Showing 851 - 860 of 880 annotations tagged with the keyword "Empathy"
Summary:The poem depicts a fiercely wild and free woman who meets an untimely death in a motorcycle accident. The anatomy student views the cadaver as more than just "thirty-one-year-old female flesh," and fantasizes about what her life (and death) must have been like.
As you are now, so once was I; Prepare for death and follow me. The novel's advisory epigram prepares readers for the realities of aging and death which affect both narrator and reader. Following surgery, Caro Spencer is delivered to Twin Elms, a nursing home in a rural New England setting. While this intelligent woman requires only short-term care, she is deposited, permanently, in an understaffed, sub-standard care facility by relatives unwilling to add her minor but time-consuming difficulties to their own.
It is not a pretty setting. The staff is overworked and demeaning, especially to the new resident who is well-educated and accustomed to better circumstances. The nursing home routine is careless of individual differences and needs, and set up to strip away autonomy and dignity through petty and cruel indignations.
Caro is able to survive by keeping a secret diary for observations, reflections, and interpretations; ultimately, this alone sustains her. While the voice is that of an elderly woman (as we are now), the journal is for us, those still able to manage their lives, but unable to predict or control end-of-life events.
Summary:Sea Creatures is Dr. Vernon Rowe's first collection and contains forty-eight poems divided into two sections: "Creatures of the Inland Seas" and "Out Far and In Deep." The poems are succinct and focused. Much of the imagery is derived from nature, as in the title poem, where the poet-neurologist-helicopter pilot likens his descent through the sky to a dive into a deep and ancient ocean. Poems in the first section are directly related to the poet's life as a physician; works such as "Paralyzed" "Brahms' First, First Movement" and "Wasted" are empathic portrayals of patients.
Summary:This 14 line poem deals with a physician's compassion for a hopelessly ill patient ("An apparatus not for me to mend--") and his participation in active euthanasia. The patient, Annandale, was "a wreck . . . and I was there." The narrator asks the reader to view himself or herself "as I was, on the spot-- / with a slight kind of engine." (This "engine" is a hypodermic needle.) He concludes, "You wouldn't hang me? I thought not."
Summary:The narrator observes that we all, from the worm to the brontosaurus, have excrement. As she cleans the horses' stalls of "risen brown buns," she contemplates that sparrows will come to pick "redelivered grain" from the manure, that mushrooms will "spring up in a downpour" from it, that "However much we stain the world," shit indicates that we go on.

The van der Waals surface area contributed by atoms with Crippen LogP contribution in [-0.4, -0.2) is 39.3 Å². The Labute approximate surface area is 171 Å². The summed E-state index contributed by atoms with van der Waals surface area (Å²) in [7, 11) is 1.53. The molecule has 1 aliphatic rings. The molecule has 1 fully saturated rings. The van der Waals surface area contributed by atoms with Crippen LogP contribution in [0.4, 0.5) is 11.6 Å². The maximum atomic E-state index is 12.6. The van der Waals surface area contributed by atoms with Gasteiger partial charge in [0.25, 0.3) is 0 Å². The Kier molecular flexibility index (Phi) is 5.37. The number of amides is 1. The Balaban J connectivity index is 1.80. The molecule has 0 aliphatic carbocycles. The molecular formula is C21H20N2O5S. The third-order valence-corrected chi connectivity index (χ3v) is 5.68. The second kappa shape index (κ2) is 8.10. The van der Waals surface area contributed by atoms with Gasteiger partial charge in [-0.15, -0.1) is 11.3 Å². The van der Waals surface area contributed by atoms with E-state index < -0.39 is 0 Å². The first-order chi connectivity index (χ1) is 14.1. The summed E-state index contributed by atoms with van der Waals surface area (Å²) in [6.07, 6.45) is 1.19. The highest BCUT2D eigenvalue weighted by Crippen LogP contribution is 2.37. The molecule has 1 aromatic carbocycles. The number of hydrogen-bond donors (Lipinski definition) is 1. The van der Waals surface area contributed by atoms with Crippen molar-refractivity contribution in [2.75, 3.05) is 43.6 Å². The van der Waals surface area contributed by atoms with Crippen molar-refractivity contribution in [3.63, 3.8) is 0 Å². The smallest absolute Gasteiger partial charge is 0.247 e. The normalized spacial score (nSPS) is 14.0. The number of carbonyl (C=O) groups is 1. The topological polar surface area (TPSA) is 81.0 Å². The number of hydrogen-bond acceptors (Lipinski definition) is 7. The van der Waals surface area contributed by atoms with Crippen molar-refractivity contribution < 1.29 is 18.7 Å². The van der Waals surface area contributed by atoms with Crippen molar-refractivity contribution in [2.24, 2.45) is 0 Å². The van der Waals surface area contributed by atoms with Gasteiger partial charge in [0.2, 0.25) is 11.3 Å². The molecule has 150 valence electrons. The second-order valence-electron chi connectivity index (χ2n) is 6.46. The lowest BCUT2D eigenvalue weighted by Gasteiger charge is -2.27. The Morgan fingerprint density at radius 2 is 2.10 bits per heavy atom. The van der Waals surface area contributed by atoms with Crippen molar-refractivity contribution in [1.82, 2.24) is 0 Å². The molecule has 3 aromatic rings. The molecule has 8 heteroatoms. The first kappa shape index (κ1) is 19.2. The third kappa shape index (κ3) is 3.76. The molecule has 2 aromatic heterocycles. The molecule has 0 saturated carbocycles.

Laqueur writes about his experiences as a volunteer at the Home for Jewish Parents. The elderly he meets there have lived fantastically broad lives, many having fled from eastern Europe in front of the German armies of World Wars I and II. Laqueur explains how different their impressions of world events are from his.
He notes the variety of responses the residents have to their own aging process and that of others. Those who are still mobile and mentally alert avoid those who are not. Some residents cling to life and self-respect, others abandon it. Over all, Laqueur is reassured by his visits. If these people have made it this far through such a crazy century, certainly he, too, can go on.
Summary:The story is told from the perspective of an obstetrician's wife. She encourages her husband as he finishes school and gets his first job. Then she becomes pregnant. She tells of the changes in her body and in her perspective. Her husband is busy treating other women, while she goes to childbirth classes alone. He arrives just at the end of the birth. She wants him to be with her more often, but understands his need to be with his patients.
Summary:An intern is on duty in a cancer ward. He especially deals with leukemia. He tells one of his patients that he understands how she feels as she cries, facing death. She turns on him, telling him that he can't possibly understand. A short time later, the intern grows weak and ill. He is diagnosed as having leukemia. He spends months in the hospital, feeling helpless as his old classmates treat him. He makes them promise to let him die peacefully when his time comes. He dies when an intern accidentally pierces his spleen while trying to tap his lung.
Summary:The doctor-narrator is working in a hospital during the Great Depression. The pediatric ward cares for many children left there by families unable to feed or care for them. The doctor sometimes thinks the children should just be allowed to die. One particular child captures his interest. She has a high fever and he cannot figure out why. Her condition becomes progressively worse and she dies. It turns out that she had meningitis. Perhaps he could have saved her if he had made the correct diagnosis. Yet, he doesn't feel guilty.
This is a light-hearted short story about an attractive, middle-aged female hypnotist who has a minor respiratory infection and visits the doctor. At first she hypnotizes the nurses so that they will put her in the examining room without a wait, and convinces them that her vital signs are different from what they had originally measured.
After this initial, good-natured experiment, the narrator waits a full 45 minutes for the doctor. He is abrupt and impersonal. Out of frustration, she hypnotizes him, and learns that he is afraid to be warm with patients, and is afraid to take time with them, because he needs to maintain control. She has him undress, put on a gown, and then leaves him to shiver in the exam room. She tells him that he will never forget what this humiliating experience feels like.